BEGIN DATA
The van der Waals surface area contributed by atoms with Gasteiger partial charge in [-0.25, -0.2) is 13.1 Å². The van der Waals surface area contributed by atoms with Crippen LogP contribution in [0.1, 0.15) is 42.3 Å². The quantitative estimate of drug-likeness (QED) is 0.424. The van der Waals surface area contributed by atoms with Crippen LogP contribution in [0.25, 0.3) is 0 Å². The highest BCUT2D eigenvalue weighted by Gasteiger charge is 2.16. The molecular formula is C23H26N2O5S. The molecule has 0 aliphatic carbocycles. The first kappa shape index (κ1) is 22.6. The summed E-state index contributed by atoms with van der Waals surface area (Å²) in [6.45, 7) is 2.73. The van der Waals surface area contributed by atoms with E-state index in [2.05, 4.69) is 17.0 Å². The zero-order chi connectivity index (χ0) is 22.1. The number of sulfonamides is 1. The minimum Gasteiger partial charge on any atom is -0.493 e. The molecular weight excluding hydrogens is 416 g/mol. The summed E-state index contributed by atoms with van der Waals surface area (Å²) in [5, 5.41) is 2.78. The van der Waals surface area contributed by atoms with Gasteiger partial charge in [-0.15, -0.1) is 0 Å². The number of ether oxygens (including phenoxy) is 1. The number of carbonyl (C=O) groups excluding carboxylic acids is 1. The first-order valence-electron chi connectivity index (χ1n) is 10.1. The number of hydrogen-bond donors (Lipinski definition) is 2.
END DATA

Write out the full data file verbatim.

The van der Waals surface area contributed by atoms with Gasteiger partial charge in [-0.25, -0.2) is 13.1 Å². The van der Waals surface area contributed by atoms with Crippen LogP contribution in [0.1, 0.15) is 42.3 Å². The quantitative estimate of drug-likeness (QED) is 0.424. The van der Waals surface area contributed by atoms with Crippen LogP contribution in [0.25, 0.3) is 0 Å². The highest BCUT2D eigenvalue weighted by Gasteiger charge is 2.16. The molecular formula is C23H26N2O5S. The molecule has 0 aliphatic carbocycles. The first kappa shape index (κ1) is 22.6. The summed E-state index contributed by atoms with van der Waals surface area (Å²) in [6.45, 7) is 2.73. The van der Waals surface area contributed by atoms with E-state index in [2.05, 4.69) is 17.0 Å². The zero-order chi connectivity index (χ0) is 22.1. The number of sulfonamides is 1. The minimum Gasteiger partial charge on any atom is -0.493 e. The molecular weight excluding hydrogens is 416 g/mol. The summed E-state index contributed by atoms with van der Waals surface area (Å²) in [5, 5.41) is 2.78. The van der Waals surface area contributed by atoms with Gasteiger partial charge in [-0.15, -0.1) is 0 Å². The number of ether oxygens (including phenoxy) is 1. The number of carbonyl (C=O) groups excluding carboxylic acids is 1. The first-order valence-electron chi connectivity index (χ1n) is 10.1. The number of hydrogen-bond donors (Lipinski definition) is 2.